Super PACs fueling GOP attack ads
Eventual nominee could pay a price
In the first presidential election since the Supreme Court opened the floodgates of big-dollar campaign financing, new so-called super PACs have poured tens of millions of dollars into the Republican campaign, financing negative ads that have damaged the public’s view of the leading candidates.
The super PACs have special clout because, unlike candidates’ campaigns, they can collect donations of any size. The super PACs have spent $40 million thus far to support their respective candidates, even as they are forbidden from coordinating with them.
The arrival of the super PACS has resulted in a profound change in the nominating process, as candidates disclaim responsibility for the super PACS’ negative advertising. And because the GOP is the party with a contested primary race this year, its eventual nominee may pay a price for the super-PAC-fueled negative ads.
“I think super PACs may have created a system of mutually assured destruction,’’ said Mark McKinnon, who has been a media consultant to the presidential campaigns of George W. Bush and John McCain. “No matter who wins, they will have been so thoroughly nuked no one can govern because they’ll be completely radioactive.’’
Every candidate has a related super PAC, an independent but closely allied organization that can collect unlimited sums from individuals, corporations, and labor unions. As the campaigns move from state to state, so do the super PACs, which revealed donors and their contributions for the second half of 2011 Tuesday.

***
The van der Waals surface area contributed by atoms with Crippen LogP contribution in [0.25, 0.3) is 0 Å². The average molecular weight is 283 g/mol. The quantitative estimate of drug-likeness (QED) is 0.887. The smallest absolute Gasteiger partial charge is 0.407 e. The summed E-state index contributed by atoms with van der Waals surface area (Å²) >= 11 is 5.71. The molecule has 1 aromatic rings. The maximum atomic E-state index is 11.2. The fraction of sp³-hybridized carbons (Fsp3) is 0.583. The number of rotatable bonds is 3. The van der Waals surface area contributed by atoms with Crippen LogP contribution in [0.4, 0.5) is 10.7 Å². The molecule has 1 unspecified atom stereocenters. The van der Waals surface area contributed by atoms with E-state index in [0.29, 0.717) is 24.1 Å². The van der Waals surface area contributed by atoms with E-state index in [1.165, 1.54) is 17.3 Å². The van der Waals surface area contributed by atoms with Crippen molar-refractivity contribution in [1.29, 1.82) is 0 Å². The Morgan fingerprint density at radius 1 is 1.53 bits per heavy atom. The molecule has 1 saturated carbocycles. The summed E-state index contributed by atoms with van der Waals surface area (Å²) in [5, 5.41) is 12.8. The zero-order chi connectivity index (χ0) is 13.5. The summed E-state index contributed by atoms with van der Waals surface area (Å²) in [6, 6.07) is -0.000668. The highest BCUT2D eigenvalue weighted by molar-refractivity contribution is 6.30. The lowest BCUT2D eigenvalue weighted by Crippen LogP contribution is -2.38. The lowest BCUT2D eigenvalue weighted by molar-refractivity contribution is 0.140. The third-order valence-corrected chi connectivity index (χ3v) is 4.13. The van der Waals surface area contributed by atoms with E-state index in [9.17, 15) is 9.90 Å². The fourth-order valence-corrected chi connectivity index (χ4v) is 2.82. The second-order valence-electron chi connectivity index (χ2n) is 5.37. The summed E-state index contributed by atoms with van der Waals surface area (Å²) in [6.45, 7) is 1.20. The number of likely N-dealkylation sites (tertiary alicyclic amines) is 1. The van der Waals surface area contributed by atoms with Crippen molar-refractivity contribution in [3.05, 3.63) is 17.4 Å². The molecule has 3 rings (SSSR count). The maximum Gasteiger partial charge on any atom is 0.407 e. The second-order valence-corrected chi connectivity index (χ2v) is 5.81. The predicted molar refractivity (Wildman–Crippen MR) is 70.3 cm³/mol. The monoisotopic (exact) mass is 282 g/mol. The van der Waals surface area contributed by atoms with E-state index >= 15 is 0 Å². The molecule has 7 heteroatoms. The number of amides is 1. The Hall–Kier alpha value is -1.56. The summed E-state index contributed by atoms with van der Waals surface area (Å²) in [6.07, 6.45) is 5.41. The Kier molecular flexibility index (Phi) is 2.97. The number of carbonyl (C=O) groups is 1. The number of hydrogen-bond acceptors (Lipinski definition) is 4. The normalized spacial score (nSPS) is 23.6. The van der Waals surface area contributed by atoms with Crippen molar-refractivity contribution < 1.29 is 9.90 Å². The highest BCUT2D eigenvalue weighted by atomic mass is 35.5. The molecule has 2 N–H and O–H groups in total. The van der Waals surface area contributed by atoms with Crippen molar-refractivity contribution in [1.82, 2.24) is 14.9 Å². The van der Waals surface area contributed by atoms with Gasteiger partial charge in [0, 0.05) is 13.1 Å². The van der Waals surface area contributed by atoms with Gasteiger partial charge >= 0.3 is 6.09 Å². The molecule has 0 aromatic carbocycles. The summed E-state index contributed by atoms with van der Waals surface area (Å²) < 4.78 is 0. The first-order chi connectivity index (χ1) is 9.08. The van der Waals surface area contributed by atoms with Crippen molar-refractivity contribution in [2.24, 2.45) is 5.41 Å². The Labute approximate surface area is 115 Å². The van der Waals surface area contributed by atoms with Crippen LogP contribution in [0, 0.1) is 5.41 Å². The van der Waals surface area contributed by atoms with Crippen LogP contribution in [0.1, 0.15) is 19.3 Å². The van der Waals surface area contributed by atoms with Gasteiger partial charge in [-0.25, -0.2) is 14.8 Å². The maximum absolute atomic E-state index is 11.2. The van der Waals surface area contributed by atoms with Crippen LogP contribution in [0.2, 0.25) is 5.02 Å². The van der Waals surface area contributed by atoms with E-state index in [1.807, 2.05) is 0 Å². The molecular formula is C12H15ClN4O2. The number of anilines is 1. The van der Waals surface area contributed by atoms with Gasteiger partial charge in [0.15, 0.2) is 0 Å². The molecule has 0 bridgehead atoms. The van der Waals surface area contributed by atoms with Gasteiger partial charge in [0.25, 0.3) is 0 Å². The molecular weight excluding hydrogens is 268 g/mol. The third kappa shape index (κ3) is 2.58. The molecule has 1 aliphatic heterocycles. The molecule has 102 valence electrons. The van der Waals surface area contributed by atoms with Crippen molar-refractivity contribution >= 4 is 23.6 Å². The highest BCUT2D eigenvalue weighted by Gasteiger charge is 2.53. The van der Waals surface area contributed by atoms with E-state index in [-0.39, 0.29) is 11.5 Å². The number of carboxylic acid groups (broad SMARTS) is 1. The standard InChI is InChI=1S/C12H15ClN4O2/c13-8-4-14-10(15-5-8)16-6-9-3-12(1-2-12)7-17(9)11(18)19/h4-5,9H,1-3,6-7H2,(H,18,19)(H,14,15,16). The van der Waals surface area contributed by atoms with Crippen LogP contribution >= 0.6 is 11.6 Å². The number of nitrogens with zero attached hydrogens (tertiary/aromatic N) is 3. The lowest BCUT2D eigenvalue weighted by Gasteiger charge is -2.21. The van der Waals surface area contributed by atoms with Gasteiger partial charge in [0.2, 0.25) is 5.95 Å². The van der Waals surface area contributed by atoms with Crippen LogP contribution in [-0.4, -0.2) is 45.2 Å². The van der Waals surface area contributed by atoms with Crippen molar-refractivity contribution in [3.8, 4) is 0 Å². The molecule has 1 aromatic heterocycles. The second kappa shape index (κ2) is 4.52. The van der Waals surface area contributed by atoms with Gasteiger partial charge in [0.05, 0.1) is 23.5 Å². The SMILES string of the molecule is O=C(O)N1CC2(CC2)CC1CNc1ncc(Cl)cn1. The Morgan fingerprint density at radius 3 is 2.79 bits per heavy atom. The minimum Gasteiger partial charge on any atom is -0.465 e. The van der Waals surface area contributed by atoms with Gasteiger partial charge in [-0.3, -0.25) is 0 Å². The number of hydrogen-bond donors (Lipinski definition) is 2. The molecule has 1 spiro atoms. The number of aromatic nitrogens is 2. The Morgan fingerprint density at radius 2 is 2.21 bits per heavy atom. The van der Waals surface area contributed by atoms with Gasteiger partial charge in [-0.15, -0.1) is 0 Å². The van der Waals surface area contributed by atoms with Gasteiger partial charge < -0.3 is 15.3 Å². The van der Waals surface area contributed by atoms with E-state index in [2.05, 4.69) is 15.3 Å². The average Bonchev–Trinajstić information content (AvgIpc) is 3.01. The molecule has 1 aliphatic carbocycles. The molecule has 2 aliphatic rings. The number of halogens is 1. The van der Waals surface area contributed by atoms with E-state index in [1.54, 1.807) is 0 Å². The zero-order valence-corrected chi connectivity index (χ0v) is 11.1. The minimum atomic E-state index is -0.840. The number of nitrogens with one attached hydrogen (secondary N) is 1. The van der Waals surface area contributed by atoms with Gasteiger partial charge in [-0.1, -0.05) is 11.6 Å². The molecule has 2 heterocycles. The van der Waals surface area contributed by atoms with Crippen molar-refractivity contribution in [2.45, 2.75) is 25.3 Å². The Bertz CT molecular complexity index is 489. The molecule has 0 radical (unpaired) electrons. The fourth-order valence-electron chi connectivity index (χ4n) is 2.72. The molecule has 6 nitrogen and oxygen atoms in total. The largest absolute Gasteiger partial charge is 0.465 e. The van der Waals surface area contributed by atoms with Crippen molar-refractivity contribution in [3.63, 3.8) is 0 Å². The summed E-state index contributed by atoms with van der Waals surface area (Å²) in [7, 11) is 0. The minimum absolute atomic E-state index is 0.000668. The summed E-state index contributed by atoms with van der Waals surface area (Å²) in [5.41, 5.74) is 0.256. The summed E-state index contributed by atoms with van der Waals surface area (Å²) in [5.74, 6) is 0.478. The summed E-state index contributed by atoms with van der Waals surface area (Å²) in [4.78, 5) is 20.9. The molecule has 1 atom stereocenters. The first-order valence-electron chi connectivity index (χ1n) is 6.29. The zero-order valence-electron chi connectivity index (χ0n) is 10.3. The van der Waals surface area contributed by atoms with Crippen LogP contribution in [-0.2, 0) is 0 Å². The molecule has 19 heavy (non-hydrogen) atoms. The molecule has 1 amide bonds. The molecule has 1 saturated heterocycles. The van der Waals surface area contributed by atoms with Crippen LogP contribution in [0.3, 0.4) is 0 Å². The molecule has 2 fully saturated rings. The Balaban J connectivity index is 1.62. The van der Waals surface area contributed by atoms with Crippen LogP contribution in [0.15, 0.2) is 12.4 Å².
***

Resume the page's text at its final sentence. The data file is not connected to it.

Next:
Restore Our Future, supporting front-runner Mitt Romney, has laid into his chief rival, Newt Gingrich, in Iowa and Florida. Winning Our Future, backing Gingrich, has become increasingly strident in its attacks on Romney. The result? Both candidates now are viewed negatively by the general electorate, recent polling shows, and the numbers have been spiking.
“What’s developed is this division of labor where the candidate’s campaign has the ability to focus more of its advertising on positive messages because they can leave the negative to the super PACs,’’ said Anthony J. Corrado, a Colby College professor of government who specializes in campaign finance issues. “As a result, the very negative primary campaign is going to leave whoever is the nominee in a position where they begin the general election with fairly high negatives.’’
And it could get worse, with Gingrich vowing to fight all the way to the August convention in Tampa.
Outside groups attempting to influence elections are nothing new. They existed before the Supreme Court ruling two years ago that lifted limits on contributions and the timing and content of electioneering messages. But they were prevalent in the general election, not the nominating phase.
The presence of super PACs has created a Jekyll-and-Hyde dynamic, particularly in Iowa, where the pro-Romney super PAC relentlessly ran a series of withering attack ads that eviscerated Gingrich while Romney’s own committee aired sunny, upbeat spots. The pro-Gingrich super PAC started with positive ads in Iowa, but by South Carolina had added a mix of tough attacks on Romney to its repertoire. By Florida, both super PACs - and the campaigns themselves - were running a steady stream of negative spots as the race took an unusually nasty turn following Gingrich’s victory in South Carolina. Romney won going away in the Sunshine State.